PRP: is it worth all the hype?

Celebreties are raving about it, doctors are promoting it for many things, but is it really worth the hype?

In short, PRP is not FDA approved for anu Dermatologic or Cosmetic indication. There are several small studies that concluded that there is benefit when treating androgenic alopecia. That being said, larger, well-designed studies are needed. For other indications, such as photo-rejuvenation, studies are even more poorly designed.

There is a good scientific basis for why PRP may help a variety of conditions. Unfortunately, due to a lack of good clinical studies further research is needed. So the answer to the question of whether is is worth the hype is maybe. 

Often, PRP is combined with another procedure–laser resurfacing+PRP, or Restylane+PRP. When doing so, it is difficult to know if the PRP is adding any benefit.

Scar Treatments using “Lasers”

It’s funny today. No matter what the condition, everyone thinks that a “laser” is available and is best. In most cases, this is not so, but in many cases, laser treatments are available.

There are many different types and causes of scars: traumatic, post-surgical, and acne scars to name a few. Well, there is not one treatment that is best for all types of scars. So, when it comes to scars, you need to have a lot of tools at your disposal in order to get the best result. For example, here is a list of treatments that I perform regularly for scars:

  • CO2 laser ablation
  • Dermabrasion (not to be confused with microdermabrasion)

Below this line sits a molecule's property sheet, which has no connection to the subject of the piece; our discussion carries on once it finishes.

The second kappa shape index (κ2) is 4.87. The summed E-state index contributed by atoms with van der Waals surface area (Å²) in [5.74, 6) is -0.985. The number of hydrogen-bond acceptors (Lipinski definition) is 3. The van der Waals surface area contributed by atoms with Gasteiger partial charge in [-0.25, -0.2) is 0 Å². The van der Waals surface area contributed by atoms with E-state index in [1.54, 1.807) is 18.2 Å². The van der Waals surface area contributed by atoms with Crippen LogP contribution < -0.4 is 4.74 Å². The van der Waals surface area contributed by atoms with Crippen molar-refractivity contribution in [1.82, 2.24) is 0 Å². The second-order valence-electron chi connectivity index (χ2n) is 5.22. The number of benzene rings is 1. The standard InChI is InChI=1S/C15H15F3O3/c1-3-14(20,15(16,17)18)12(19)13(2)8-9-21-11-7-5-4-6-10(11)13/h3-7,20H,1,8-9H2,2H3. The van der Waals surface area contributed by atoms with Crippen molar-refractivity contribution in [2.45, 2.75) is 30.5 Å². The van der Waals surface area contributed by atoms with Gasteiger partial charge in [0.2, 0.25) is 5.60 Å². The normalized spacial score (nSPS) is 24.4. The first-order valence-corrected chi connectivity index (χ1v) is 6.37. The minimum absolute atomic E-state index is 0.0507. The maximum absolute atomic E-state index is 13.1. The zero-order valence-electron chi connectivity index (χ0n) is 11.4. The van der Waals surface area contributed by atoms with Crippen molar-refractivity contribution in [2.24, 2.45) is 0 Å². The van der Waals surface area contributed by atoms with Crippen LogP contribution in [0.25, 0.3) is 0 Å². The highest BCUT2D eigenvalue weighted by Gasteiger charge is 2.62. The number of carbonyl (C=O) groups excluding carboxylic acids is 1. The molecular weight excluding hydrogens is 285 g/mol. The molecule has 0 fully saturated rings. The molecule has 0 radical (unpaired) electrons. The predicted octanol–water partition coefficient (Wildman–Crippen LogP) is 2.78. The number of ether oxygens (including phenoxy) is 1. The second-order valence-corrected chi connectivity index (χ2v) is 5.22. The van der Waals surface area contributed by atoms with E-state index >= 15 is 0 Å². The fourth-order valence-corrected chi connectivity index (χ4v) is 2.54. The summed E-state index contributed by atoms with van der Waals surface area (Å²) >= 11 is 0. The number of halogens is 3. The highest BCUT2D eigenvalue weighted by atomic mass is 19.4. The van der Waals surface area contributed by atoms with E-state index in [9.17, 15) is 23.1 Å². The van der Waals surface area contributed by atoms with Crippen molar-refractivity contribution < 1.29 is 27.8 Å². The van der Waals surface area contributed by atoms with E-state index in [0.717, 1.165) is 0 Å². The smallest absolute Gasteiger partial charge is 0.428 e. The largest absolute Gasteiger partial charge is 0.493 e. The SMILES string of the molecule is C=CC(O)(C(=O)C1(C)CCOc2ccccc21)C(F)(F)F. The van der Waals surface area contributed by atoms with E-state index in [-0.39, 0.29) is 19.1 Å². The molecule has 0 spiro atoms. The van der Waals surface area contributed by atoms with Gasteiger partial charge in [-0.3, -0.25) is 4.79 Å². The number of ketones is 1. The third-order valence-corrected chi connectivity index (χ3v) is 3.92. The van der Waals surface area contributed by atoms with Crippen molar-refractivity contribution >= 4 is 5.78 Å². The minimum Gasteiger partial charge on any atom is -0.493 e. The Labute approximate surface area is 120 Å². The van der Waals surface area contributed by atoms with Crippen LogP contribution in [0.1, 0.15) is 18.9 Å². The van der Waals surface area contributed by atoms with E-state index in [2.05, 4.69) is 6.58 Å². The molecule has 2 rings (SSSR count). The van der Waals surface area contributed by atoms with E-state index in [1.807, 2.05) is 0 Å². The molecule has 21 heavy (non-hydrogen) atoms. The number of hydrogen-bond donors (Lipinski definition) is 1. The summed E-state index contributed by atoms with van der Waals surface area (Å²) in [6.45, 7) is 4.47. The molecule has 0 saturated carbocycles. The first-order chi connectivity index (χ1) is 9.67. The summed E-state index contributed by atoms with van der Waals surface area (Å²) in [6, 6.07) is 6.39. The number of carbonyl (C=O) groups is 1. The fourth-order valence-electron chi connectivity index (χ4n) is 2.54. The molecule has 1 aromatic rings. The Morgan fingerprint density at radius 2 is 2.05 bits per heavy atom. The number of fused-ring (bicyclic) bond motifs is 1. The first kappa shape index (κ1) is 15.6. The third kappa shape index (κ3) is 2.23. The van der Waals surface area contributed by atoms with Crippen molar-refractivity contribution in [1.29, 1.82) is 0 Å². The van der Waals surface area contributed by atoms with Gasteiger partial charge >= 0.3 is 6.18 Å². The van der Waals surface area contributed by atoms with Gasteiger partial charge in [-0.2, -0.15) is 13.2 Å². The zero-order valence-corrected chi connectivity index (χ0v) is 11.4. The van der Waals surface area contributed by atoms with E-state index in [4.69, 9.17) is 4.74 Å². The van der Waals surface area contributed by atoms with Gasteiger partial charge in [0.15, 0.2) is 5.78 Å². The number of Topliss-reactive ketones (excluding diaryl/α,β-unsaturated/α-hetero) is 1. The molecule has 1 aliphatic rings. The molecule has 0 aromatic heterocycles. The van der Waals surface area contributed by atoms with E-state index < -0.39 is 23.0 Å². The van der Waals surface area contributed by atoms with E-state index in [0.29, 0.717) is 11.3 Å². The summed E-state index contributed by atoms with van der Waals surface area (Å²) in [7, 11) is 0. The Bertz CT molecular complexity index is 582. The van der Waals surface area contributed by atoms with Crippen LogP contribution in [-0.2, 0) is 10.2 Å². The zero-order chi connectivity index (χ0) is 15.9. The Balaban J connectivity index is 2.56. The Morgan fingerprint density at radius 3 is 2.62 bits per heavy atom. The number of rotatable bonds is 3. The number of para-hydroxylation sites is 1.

• TCA peels
  • IPL (intensed pulsed light)
  • Topical treatments (i.e. silicone gel sheets, 5-FU), which can be combined with other treatment modalities
  • Surgical scar revision
  • Electrodesiccation
  • Dermal and/or subdermal fillers
  • Subcision

What is not on the list:

  • Microdermabrasion – studies have shown that there is virtually no benefit unless one reaches the dermis( pinpoint bleeding), at which point it is a dermabrasion and not microdermabrasion. This modality can be combined with chemical peels, which does offer benefit.
  • Microneedling – although there may be some benefit, the cost-benefit ratio is poor (high cost for minimal, if any, benefit). This is frequently recommended as there is minimal risk.

In short, the treatment of scars requires experience and skill. More and more frequently, I perform post-operative treatments to reduce the appearance of scars before they fully form (i.e. 10-14 days after facial surgery). But, most scars that are treated are from acne and/or trauma.